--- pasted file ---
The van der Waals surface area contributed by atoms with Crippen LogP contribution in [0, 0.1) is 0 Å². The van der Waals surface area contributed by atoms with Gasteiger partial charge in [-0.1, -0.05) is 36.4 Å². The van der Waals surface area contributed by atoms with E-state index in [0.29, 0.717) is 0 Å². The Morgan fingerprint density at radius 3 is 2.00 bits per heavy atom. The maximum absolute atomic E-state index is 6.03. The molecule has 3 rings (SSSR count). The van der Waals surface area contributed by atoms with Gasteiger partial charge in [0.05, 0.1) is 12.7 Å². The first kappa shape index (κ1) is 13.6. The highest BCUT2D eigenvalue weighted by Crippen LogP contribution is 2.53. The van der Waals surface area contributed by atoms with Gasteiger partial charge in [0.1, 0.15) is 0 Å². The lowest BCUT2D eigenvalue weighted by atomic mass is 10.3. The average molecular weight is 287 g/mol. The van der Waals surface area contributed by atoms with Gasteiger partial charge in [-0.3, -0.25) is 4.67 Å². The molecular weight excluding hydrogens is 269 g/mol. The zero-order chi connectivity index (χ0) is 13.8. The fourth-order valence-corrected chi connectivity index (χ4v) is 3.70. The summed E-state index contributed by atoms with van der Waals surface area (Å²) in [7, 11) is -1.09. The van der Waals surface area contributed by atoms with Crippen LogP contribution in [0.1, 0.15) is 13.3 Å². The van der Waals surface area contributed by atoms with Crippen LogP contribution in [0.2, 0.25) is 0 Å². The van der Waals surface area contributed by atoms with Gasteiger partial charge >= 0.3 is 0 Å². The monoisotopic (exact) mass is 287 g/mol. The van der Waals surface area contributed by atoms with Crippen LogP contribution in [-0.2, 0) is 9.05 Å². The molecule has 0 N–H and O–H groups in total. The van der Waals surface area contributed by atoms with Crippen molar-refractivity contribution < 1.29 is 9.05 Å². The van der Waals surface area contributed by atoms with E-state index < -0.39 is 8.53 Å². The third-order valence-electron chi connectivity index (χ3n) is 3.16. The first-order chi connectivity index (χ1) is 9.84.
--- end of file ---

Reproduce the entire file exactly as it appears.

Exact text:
The van der Waals surface area contributed by atoms with Crippen LogP contribution in [0, 0.1) is 0 Å². The van der Waals surface area contributed by atoms with Gasteiger partial charge in [-0.1, -0.05) is 36.4 Å². The van der Waals surface area contributed by atoms with E-state index in [0.29, 0.717) is 0 Å². The Morgan fingerprint density at radius 3 is 2.00 bits per heavy atom. The maximum absolute atomic E-state index is 6.03. The molecule has 3 rings (SSSR count). The van der Waals surface area contributed by atoms with Gasteiger partial charge in [0.05, 0.1) is 12.7 Å². The first kappa shape index (κ1) is 13.6. The highest BCUT2D eigenvalue weighted by Crippen LogP contribution is 2.53. The van der Waals surface area contributed by atoms with Gasteiger partial charge in [0.1, 0.15) is 0 Å². The lowest BCUT2D eigenvalue weighted by atomic mass is 10.3. The average molecular weight is 287 g/mol. The van der Waals surface area contributed by atoms with Gasteiger partial charge in [-0.3, -0.25) is 4.67 Å². The molecular weight excluding hydrogens is 269 g/mol. The zero-order chi connectivity index (χ0) is 13.8. The fourth-order valence-corrected chi connectivity index (χ4v) is 3.70. The summed E-state index contributed by atoms with van der Waals surface area (Å²) in [7, 11) is -1.09. The van der Waals surface area contributed by atoms with Crippen LogP contribution in [0.1, 0.15) is 13.3 Å². The van der Waals surface area contributed by atoms with Crippen LogP contribution in [0.2, 0.25) is 0 Å². The van der Waals surface area contributed by atoms with Gasteiger partial charge >= 0.3 is 0 Å². The monoisotopic (exact) mass is 287 g/mol. The van der Waals surface area contributed by atoms with Crippen LogP contribution in [-0.2, 0) is 9.05 Å². The molecule has 0 N–H and O–H groups in total. The van der Waals surface area contributed by atoms with Crippen molar-refractivity contribution < 1.29 is 9.05 Å². The van der Waals surface area contributed by atoms with E-state index < -0.39 is 8.53 Å². The third-order valence-electron chi connectivity index (χ3n) is 3.16. The first-order chi connectivity index (χ1) is 9.84.